The Pricing Mechanism of OPEC
The manipulation of the crude oil price structure was and is the most important weapon in the OPEC arsenal. It was mainly through the imposition of ever-increasing tax and royalty payments on the profits of per-barrel crude oil that the cartel gained so much prominence during the last ten years. With unity that surprised almost everyone, the organization's thirteen nations have worked together until very recently to raise the crude oil price by proclamation, and have succeeded beyond their original dreams. They wanted to maintain the basic price structure at any cost, and when during the summer of 1974 supply became so excessive as to lead to secret price-cutting, the principal members of the organization kept the cartel from severe dissension by resorting to sharp production cutbacks and by not expanding new facilities. Only during the last round of price-increase deliberations at the end of 1976 was there the first crack in the united front of the organization, when all other members wanted to raise crude prices by 10 percent while Saudi Arabia and the UAE advocated a hike of only 5 percent.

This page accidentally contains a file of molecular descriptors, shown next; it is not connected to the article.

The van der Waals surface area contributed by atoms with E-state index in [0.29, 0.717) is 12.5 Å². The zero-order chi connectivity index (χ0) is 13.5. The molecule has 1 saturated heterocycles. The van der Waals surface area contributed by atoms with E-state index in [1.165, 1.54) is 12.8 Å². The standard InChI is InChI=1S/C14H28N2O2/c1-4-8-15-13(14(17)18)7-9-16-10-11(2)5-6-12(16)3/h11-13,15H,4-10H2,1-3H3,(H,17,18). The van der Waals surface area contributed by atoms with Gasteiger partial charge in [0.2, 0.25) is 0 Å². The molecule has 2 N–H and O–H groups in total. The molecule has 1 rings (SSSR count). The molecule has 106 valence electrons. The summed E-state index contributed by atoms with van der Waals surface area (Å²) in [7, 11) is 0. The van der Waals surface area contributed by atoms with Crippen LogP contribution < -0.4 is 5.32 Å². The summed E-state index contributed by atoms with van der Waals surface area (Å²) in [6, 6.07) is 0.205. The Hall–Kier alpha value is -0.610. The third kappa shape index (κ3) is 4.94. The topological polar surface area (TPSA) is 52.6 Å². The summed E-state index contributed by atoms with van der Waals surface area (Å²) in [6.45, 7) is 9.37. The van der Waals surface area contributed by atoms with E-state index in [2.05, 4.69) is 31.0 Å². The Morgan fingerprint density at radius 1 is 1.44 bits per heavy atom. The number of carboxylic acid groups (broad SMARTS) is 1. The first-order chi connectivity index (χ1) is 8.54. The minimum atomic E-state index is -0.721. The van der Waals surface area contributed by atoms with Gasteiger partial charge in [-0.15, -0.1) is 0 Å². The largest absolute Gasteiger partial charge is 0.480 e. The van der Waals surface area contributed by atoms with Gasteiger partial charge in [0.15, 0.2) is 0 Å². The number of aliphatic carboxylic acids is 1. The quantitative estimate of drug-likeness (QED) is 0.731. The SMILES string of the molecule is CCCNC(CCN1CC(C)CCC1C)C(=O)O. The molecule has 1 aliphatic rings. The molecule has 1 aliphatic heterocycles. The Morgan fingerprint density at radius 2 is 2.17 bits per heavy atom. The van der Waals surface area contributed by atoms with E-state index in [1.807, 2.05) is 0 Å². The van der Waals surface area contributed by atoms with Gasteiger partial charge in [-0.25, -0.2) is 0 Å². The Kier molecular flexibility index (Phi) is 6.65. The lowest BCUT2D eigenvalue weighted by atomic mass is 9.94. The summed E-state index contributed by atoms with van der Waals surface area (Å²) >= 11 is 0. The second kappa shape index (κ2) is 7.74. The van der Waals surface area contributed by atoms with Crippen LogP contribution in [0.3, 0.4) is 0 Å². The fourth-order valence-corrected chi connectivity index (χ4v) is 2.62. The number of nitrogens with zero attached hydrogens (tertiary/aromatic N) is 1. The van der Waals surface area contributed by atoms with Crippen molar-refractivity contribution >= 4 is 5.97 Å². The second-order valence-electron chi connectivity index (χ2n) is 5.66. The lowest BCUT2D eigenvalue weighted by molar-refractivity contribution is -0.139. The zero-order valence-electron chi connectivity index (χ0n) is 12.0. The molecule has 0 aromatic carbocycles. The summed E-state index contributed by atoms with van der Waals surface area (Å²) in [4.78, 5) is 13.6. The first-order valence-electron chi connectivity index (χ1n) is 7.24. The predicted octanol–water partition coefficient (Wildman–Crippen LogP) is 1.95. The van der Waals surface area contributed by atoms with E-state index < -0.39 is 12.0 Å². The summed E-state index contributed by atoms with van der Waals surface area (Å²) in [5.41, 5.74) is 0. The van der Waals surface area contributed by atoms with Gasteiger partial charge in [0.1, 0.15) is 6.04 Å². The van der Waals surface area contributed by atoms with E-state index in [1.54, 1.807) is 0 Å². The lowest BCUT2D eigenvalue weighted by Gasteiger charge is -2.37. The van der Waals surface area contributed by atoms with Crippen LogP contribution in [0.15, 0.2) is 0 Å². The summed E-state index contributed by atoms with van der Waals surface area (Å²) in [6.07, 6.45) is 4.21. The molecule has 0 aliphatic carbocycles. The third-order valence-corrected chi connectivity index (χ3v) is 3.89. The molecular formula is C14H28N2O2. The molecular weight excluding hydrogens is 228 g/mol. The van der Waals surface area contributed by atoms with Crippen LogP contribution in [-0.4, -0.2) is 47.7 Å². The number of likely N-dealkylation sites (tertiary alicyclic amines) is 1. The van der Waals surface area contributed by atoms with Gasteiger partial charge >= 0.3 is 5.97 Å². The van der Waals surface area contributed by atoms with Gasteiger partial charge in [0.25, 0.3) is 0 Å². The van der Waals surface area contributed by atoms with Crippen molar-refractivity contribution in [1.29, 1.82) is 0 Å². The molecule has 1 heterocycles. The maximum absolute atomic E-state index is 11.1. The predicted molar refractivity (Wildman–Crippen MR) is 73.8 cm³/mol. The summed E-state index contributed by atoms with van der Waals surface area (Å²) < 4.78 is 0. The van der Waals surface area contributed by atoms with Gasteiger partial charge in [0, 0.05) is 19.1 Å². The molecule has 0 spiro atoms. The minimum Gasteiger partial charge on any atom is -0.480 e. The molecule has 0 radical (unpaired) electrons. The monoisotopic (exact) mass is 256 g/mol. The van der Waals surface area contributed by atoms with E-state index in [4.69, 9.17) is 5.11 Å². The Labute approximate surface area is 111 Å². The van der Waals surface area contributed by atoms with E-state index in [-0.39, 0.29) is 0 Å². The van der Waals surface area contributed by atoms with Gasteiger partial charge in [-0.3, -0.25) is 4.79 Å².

The pricing mechanism for the international trade in oil that arose before World War II was known in economics as the basing-point system. 1 In the early part of the 1920s, when states in the Gulf Coast areas of the United States and Mexico were the leading exporters of oil, the price that prevailed in the Gulf of Mexico became the basing point for the calculation of price. That meant that if oil was to be exported from any part of the world, the price prevailing in the Gulf Coast plus the freight from the Gulf Coast to the country of destination would be charged, irrespective of the actual freight cost to that country. When the actual freight rate was lower than this artificial rate, the buyer was being charged for a "phantom" freight in addition to the base price and the actual freight. Similarly, when the actual freight charge was higher than the basing-point freight charge,